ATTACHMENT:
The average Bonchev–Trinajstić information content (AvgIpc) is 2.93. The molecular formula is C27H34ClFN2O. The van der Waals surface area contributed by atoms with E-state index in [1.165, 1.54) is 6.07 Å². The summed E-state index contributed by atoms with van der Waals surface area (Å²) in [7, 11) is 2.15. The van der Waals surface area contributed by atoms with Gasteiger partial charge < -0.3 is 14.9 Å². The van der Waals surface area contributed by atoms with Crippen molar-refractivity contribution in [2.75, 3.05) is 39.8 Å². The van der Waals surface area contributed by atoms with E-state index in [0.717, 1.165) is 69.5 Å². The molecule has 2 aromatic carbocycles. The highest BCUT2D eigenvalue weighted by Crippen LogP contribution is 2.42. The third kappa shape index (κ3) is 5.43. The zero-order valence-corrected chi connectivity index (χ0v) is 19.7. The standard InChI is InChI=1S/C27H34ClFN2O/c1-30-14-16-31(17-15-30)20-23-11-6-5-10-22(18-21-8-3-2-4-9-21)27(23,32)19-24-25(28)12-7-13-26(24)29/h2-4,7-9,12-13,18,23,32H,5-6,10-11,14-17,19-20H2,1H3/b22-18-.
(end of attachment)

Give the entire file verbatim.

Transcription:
The average Bonchev–Trinajstić information content (AvgIpc) is 2.93. The molecular formula is C27H34ClFN2O. The van der Waals surface area contributed by atoms with E-state index in [1.165, 1.54) is 6.07 Å². The summed E-state index contributed by atoms with van der Waals surface area (Å²) in [7, 11) is 2.15. The van der Waals surface area contributed by atoms with Gasteiger partial charge < -0.3 is 14.9 Å². The van der Waals surface area contributed by atoms with Crippen molar-refractivity contribution in [2.75, 3.05) is 39.8 Å². The van der Waals surface area contributed by atoms with E-state index in [0.717, 1.165) is 69.5 Å². The molecule has 2 aromatic carbocycles. The highest BCUT2D eigenvalue weighted by Crippen LogP contribution is 2.42. The third kappa shape index (κ3) is 5.43. The zero-order valence-corrected chi connectivity index (χ0v) is 19.7. The standard InChI is InChI=1S/C27H34ClFN2O/c1-30-14-16-31(17-15-30)20-23-11-6-5-10-22(18-21-8-3-2-4-9-21)27(23,32)19-24-25(28)12-7-13-26(24)29/h2-4,7-9,12-13,18,23,32H,5-6,10-11,14-17,19-20H2,1H3/b22-18-.